Feb. 20, 2011 -- Casey Hubelbank isn't tall but what he lacks in physical size, he more than makes up for in smarts and compassion. Casey, 34, was born with the recessive gene that causes dwarfism but prefers to refer to himself as a "little person."
When he heard about What Would You Do's "How Would You Do It?" contest, Casey, who lives in Connecticut, decided to send in an entry. He provided us with a glimpse into the trials and tribulations of his own life: Little people, harassed by folks who consider them such a subject of curiosity.
"This was the one ... the one with the pictures that really gets to people," he says, shortly after watching us re-create a scene he's seen and heard about all too many times before.
Scott, an actor and little person, plays our victim, walking down a grocery store aisle for some simple weekend shopping. When he tries to reach an item from a higher shelf, our insensitive shoppers Gene and Peter not only don't offer to help but instead take our their cameras and start taking pictures of his struggle.
"Is there a circus in town?" laughs Peter, watching from the end of the aisle.
Gene, who is almost 7 feet tall and almost 300 pounds, asks Peter to take a picture of him kneeling down next to an incredulous Scott.
"Ha ha!" he exclaims after the flash goes off. "It's a good one, right?"
Peter takes it one step further and involves a woman who walks through the aisle.
"Can I get a quick picture?" he asks, motioning toward Scott.
"I don't know you!" says Scott, in protest as Peter holds him still.
"Just smile," he says, as Scott clearly shows his discomfort.
"I don't know you ... why are you taking this. I don't know him!"
But the woman does not seem to notice.
"OK, I'll just take it like that!" she says.
Taunting a Little Person: 'Nobody Thinks It's Funny!'
When the picture comes out blurry, the woman is even willing to take another.
It's only after Peter asks the woman to place her own hat on Scott's head that she draws the line and moves on. But others soon follow, again ignoring Scott's objections or not realizing how uncomfortable he was.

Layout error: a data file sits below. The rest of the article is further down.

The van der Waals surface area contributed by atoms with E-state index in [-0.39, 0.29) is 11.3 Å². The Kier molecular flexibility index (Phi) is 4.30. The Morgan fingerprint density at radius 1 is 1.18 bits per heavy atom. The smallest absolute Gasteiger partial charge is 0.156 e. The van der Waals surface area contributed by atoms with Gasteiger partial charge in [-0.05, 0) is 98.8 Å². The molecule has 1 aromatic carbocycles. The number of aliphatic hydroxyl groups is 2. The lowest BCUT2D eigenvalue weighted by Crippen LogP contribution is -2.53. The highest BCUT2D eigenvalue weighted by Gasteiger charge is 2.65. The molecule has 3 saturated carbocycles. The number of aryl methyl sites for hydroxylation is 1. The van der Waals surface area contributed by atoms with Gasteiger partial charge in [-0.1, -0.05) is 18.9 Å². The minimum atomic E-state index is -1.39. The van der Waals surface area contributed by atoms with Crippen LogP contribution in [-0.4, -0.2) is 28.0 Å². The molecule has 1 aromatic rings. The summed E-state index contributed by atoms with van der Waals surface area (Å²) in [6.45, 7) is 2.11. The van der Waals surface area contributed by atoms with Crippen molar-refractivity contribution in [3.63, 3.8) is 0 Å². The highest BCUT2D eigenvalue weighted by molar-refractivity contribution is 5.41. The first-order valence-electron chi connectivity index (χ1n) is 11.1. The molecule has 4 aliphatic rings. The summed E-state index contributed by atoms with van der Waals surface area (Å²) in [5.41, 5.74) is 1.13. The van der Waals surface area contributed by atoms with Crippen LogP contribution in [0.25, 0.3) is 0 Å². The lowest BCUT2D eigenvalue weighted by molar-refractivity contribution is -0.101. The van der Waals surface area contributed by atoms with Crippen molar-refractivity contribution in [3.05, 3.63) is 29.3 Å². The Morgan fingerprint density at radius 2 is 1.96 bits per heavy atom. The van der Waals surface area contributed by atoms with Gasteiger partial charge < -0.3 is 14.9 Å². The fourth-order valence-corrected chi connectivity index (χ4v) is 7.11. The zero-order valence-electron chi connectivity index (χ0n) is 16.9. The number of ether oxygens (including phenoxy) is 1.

Suzanne Coletta is one of the first people to refuse to take the picture, sympathizing with Scott.
"What idiots!" she says. "I can't believe there are still idiots like that around."
Peter continues having his fun with Scott, and breaks into a song while doing dancing and singing, "We represent ... the lollipop guild."
Walking by and watching in disgust, customer Rinde Eckert also makes his voice heard.
"He's singing the song to the 'Wizard of Oz' for God's sake!" Eckert says.
It's not until after What Would You Do's John Quinones informs him that it was all a staged scenario that he can finally exhale.
"I had to walk away from the guy because I was getting to the point where I was going to have to like, I felt like I wanted to hit him!" he explains, adding, "It was really disturbing. Amazing disturbing"
In another scene, shopper Ernest Bennent tries to battle their rudeness with reason.
"Nobody thinks it's funny but you guys. Nobody!"
After watching from the control room in a back room, our contest winner Casey Hubelbank chimed in, happy to finally see some positive results.
"You need to step up. Because ... at the end of the day, you're going to question yourself. Did I do the right thing? And if you do the right thing, you never have to question that," he says.
Not every shopper stood up to the harassment of our "little person" in that grocery store. But, a significant number did, including a woman in a wheelchair. The woman, who said she has also suffered a good deal of abuse and harassment, came to Scott's defense in an incredible way.
Watch the scenario unfold on a special episode of "What Would You Do?" Friday at 9 p.m. ET.